It is likely that you have known someone who has the gremlin named “Blamer,” that is, they seem to always blame somebody or something for their failure. They rarely accept responsibility for anything and even when they do, their statement usually includes some measure of blaming. If Blamer is your gremlin, you need to know two things: 1) you are sabotaging your success and relationships, and 2) your future opportunities will gradually diminish. If this is what you want out of life then keep Blamer as your pet and feed him well with criticism of others at every opportunity. On the other hand, if you desire to improve your relationships and increase future opportunities, always be aware of your latent blaming potential and critical spirit. Then,…stop,…accept responsibility,…and do your best with no excuses (another gremlin). You will enjoy improved relationships and more opportunities. However, you may need to get to the heart of the matter.
Blaming is often disguised as unhealthy guilt that has never been resolved. Remember that when you point to others there are three fingers pointing back to you—four if your thumb is double-jointed. Ask yourself several questions:
- Has there been a cataclysmic event in my life that provides me with an unending well of anger and resentment?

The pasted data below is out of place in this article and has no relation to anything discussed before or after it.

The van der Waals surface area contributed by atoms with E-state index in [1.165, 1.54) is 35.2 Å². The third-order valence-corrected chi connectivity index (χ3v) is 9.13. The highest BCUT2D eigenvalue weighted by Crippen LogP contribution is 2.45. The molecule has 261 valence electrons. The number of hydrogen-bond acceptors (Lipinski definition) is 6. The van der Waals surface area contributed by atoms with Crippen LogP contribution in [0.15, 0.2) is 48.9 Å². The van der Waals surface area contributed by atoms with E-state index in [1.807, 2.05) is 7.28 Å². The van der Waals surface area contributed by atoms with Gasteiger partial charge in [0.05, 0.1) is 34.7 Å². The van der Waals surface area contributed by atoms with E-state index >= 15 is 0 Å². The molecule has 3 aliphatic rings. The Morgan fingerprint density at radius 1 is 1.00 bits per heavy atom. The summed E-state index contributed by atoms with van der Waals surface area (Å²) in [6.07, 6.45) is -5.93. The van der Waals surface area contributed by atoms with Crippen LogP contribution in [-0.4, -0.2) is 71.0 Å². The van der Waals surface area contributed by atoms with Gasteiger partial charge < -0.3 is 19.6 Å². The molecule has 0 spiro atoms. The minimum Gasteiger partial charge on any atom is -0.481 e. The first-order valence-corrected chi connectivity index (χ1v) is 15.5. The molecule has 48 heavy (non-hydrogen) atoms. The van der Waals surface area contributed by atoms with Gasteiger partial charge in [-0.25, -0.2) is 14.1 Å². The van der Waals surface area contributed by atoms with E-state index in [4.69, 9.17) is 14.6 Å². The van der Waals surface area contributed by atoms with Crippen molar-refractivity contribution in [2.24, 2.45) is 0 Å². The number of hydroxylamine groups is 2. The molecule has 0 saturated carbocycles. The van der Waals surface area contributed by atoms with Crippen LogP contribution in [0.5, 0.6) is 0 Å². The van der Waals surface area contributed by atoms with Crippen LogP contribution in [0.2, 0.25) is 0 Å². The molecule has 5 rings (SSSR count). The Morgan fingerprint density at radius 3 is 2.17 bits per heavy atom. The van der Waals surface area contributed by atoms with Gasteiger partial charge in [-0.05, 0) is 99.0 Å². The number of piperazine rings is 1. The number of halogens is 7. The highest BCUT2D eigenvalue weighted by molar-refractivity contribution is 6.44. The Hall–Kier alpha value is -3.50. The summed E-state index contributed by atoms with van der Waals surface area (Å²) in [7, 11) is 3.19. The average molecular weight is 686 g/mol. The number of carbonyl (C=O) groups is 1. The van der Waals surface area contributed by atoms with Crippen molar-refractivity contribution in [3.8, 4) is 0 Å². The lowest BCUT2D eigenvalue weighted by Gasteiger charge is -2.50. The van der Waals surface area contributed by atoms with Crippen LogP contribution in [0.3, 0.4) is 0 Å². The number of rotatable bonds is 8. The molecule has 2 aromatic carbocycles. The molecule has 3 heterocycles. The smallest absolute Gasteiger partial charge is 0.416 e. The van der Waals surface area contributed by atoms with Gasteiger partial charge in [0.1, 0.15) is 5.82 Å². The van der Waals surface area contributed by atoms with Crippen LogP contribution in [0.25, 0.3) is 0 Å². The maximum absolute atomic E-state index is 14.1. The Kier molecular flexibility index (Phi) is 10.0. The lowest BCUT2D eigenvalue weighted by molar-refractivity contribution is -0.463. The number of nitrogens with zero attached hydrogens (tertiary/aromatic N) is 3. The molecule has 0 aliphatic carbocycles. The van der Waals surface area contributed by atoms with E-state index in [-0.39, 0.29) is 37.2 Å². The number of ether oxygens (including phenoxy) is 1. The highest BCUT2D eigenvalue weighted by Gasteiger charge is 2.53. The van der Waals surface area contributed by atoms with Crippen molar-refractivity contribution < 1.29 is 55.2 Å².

- Have others ever told you that you are always critical or blaming?
- Do you see accepting responsibility and admitting your failings a weakness?
- Do you repeatedly share blame stories with family and friends? You may find that it’s like a fish story in which the fault blamed on others get bigger with each telling.
I like what Rick Warren teaches in his well know book The Purpose-Driven Life: “Don’t get bitter but choose to get better.” Forgiveness of others and self is the remedy.
Links to the Gremlin series:
Dr. Tom Cocklereece
Hire me as your coach. I useGoToMeetingfor online distance sessions. Coaching sessions and our relationship is confidential but your success will be visible to all. Contact me for a complementary session at firstname.lastname@example.org .
After a long day I turned on an old movie on television only to hear a commercial break a few minutes later. The break went right to a ridiculous discussion between a “life coach” and her client. Of course the vignette was meant to be comical and entertaining; however there may be some who form their opinion of the coaching profession from such presentations.